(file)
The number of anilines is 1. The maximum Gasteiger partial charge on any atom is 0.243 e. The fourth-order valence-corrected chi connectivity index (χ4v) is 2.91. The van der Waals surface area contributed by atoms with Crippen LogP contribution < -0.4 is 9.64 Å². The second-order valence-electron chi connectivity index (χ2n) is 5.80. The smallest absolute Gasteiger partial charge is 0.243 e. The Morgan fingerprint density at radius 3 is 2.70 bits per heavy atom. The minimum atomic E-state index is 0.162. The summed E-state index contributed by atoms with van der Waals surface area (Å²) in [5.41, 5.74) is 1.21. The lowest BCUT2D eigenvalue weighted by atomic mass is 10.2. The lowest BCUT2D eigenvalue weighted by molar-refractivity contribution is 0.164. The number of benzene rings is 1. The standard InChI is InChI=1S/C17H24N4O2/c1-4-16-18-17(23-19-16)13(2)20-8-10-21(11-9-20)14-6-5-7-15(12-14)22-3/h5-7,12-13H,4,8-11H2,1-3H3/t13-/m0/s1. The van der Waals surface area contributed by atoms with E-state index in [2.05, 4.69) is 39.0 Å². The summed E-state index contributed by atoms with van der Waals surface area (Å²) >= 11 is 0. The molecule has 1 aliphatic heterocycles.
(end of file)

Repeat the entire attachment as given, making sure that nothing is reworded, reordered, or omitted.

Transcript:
The number of anilines is 1. The maximum Gasteiger partial charge on any atom is 0.243 e. The fourth-order valence-corrected chi connectivity index (χ4v) is 2.91. The van der Waals surface area contributed by atoms with Crippen LogP contribution < -0.4 is 9.64 Å². The second-order valence-electron chi connectivity index (χ2n) is 5.80. The smallest absolute Gasteiger partial charge is 0.243 e. The Morgan fingerprint density at radius 3 is 2.70 bits per heavy atom. The minimum atomic E-state index is 0.162. The summed E-state index contributed by atoms with van der Waals surface area (Å²) in [5.41, 5.74) is 1.21. The lowest BCUT2D eigenvalue weighted by atomic mass is 10.2. The lowest BCUT2D eigenvalue weighted by molar-refractivity contribution is 0.164. The number of benzene rings is 1. The standard InChI is InChI=1S/C17H24N4O2/c1-4-16-18-17(23-19-16)13(2)20-8-10-21(11-9-20)14-6-5-7-15(12-14)22-3/h5-7,12-13H,4,8-11H2,1-3H3/t13-/m0/s1. The van der Waals surface area contributed by atoms with E-state index in [2.05, 4.69) is 39.0 Å². The summed E-state index contributed by atoms with van der Waals surface area (Å²) >= 11 is 0. The molecule has 1 aliphatic heterocycles.